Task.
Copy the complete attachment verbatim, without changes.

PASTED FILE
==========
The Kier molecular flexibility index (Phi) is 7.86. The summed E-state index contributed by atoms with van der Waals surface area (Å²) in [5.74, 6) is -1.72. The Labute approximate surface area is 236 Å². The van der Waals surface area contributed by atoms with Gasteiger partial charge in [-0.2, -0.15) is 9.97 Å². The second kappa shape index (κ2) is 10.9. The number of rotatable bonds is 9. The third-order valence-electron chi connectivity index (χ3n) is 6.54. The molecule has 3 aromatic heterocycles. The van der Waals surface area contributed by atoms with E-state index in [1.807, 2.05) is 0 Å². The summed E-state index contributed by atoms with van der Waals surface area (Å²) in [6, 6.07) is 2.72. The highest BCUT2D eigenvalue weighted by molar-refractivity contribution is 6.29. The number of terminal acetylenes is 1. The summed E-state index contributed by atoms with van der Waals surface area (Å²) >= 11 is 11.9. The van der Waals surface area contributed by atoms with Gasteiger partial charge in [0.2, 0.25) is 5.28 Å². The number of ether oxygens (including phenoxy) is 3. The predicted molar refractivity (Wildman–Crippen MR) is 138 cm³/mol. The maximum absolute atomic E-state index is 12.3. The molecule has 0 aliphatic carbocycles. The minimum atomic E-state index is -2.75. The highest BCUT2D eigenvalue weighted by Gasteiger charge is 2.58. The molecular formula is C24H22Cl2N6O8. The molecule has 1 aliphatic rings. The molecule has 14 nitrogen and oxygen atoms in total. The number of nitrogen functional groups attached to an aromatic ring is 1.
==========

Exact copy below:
The Kier molecular flexibility index (Phi) is 7.86. The summed E-state index contributed by atoms with van der Waals surface area (Å²) in [5.74, 6) is -1.72. The Labute approximate surface area is 236 Å². The van der Waals surface area contributed by atoms with Gasteiger partial charge in [-0.2, -0.15) is 9.97 Å². The second kappa shape index (κ2) is 10.9. The number of rotatable bonds is 9. The third-order valence-electron chi connectivity index (χ3n) is 6.54. The molecule has 3 aromatic heterocycles. The van der Waals surface area contributed by atoms with E-state index in [1.807, 2.05) is 0 Å². The summed E-state index contributed by atoms with van der Waals surface area (Å²) in [6, 6.07) is 2.72. The highest BCUT2D eigenvalue weighted by molar-refractivity contribution is 6.29. The number of terminal acetylenes is 1. The summed E-state index contributed by atoms with van der Waals surface area (Å²) >= 11 is 11.9. The van der Waals surface area contributed by atoms with Gasteiger partial charge in [0.2, 0.25) is 5.28 Å². The number of ether oxygens (including phenoxy) is 3. The predicted molar refractivity (Wildman–Crippen MR) is 138 cm³/mol. The maximum absolute atomic E-state index is 12.3. The molecule has 0 aliphatic carbocycles. The minimum atomic E-state index is -2.75. The highest BCUT2D eigenvalue weighted by Gasteiger charge is 2.58. The molecular formula is C24H22Cl2N6O8. The molecule has 1 aliphatic rings. The molecule has 14 nitrogen and oxygen atoms in total. The number of nitrogen functional groups attached to an aromatic ring is 1.